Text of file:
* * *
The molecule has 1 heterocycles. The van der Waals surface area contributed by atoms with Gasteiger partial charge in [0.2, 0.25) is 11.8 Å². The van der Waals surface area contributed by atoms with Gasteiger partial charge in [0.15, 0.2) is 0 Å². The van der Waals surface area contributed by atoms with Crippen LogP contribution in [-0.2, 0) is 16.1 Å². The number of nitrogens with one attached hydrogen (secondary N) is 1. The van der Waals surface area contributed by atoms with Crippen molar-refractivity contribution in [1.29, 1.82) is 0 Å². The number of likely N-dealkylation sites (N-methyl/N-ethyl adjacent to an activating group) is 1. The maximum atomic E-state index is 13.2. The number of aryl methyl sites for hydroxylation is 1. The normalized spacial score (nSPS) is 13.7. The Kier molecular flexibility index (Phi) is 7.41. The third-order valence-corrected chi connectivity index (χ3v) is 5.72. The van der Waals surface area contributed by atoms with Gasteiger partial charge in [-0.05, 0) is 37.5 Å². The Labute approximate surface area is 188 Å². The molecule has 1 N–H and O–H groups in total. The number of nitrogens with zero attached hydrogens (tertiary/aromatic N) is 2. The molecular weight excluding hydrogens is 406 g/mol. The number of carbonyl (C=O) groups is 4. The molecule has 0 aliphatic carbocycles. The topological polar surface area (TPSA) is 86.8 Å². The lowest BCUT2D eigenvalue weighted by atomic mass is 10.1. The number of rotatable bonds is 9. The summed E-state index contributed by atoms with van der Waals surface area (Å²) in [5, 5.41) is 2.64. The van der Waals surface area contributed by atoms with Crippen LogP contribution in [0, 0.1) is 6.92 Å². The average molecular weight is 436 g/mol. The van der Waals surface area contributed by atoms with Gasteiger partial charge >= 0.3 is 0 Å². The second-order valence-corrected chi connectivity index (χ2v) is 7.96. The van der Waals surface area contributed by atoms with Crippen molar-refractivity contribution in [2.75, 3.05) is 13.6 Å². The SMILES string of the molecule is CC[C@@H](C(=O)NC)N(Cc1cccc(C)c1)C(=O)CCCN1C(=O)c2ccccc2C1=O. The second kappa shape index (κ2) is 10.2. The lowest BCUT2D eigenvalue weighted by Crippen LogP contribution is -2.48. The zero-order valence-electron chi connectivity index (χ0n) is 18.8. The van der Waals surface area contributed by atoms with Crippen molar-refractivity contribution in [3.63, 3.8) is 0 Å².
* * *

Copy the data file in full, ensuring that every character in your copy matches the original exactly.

The molecule has 1 heterocycles. The van der Waals surface area contributed by atoms with Gasteiger partial charge in [0.2, 0.25) is 11.8 Å². The van der Waals surface area contributed by atoms with Gasteiger partial charge in [0.15, 0.2) is 0 Å². The van der Waals surface area contributed by atoms with Crippen LogP contribution in [-0.2, 0) is 16.1 Å². The number of nitrogens with one attached hydrogen (secondary N) is 1. The van der Waals surface area contributed by atoms with Crippen molar-refractivity contribution in [1.29, 1.82) is 0 Å². The number of likely N-dealkylation sites (N-methyl/N-ethyl adjacent to an activating group) is 1. The maximum atomic E-state index is 13.2. The number of aryl methyl sites for hydroxylation is 1. The normalized spacial score (nSPS) is 13.7. The Kier molecular flexibility index (Phi) is 7.41. The third-order valence-corrected chi connectivity index (χ3v) is 5.72. The van der Waals surface area contributed by atoms with Gasteiger partial charge in [-0.05, 0) is 37.5 Å². The Labute approximate surface area is 188 Å². The molecule has 1 N–H and O–H groups in total. The number of nitrogens with zero attached hydrogens (tertiary/aromatic N) is 2. The molecular weight excluding hydrogens is 406 g/mol. The number of carbonyl (C=O) groups is 4. The molecule has 0 aliphatic carbocycles. The topological polar surface area (TPSA) is 86.8 Å². The lowest BCUT2D eigenvalue weighted by atomic mass is 10.1. The number of rotatable bonds is 9. The summed E-state index contributed by atoms with van der Waals surface area (Å²) in [5, 5.41) is 2.64. The van der Waals surface area contributed by atoms with Crippen LogP contribution in [0, 0.1) is 6.92 Å². The average molecular weight is 436 g/mol. The van der Waals surface area contributed by atoms with Gasteiger partial charge >= 0.3 is 0 Å². The second-order valence-corrected chi connectivity index (χ2v) is 7.96. The van der Waals surface area contributed by atoms with Crippen molar-refractivity contribution in [2.75, 3.05) is 13.6 Å². The SMILES string of the molecule is CC[C@@H](C(=O)NC)N(Cc1cccc(C)c1)C(=O)CCCN1C(=O)c2ccccc2C1=O. The second kappa shape index (κ2) is 10.2. The lowest BCUT2D eigenvalue weighted by Crippen LogP contribution is -2.48. The zero-order valence-electron chi connectivity index (χ0n) is 18.8. The van der Waals surface area contributed by atoms with Crippen molar-refractivity contribution in [3.63, 3.8) is 0 Å².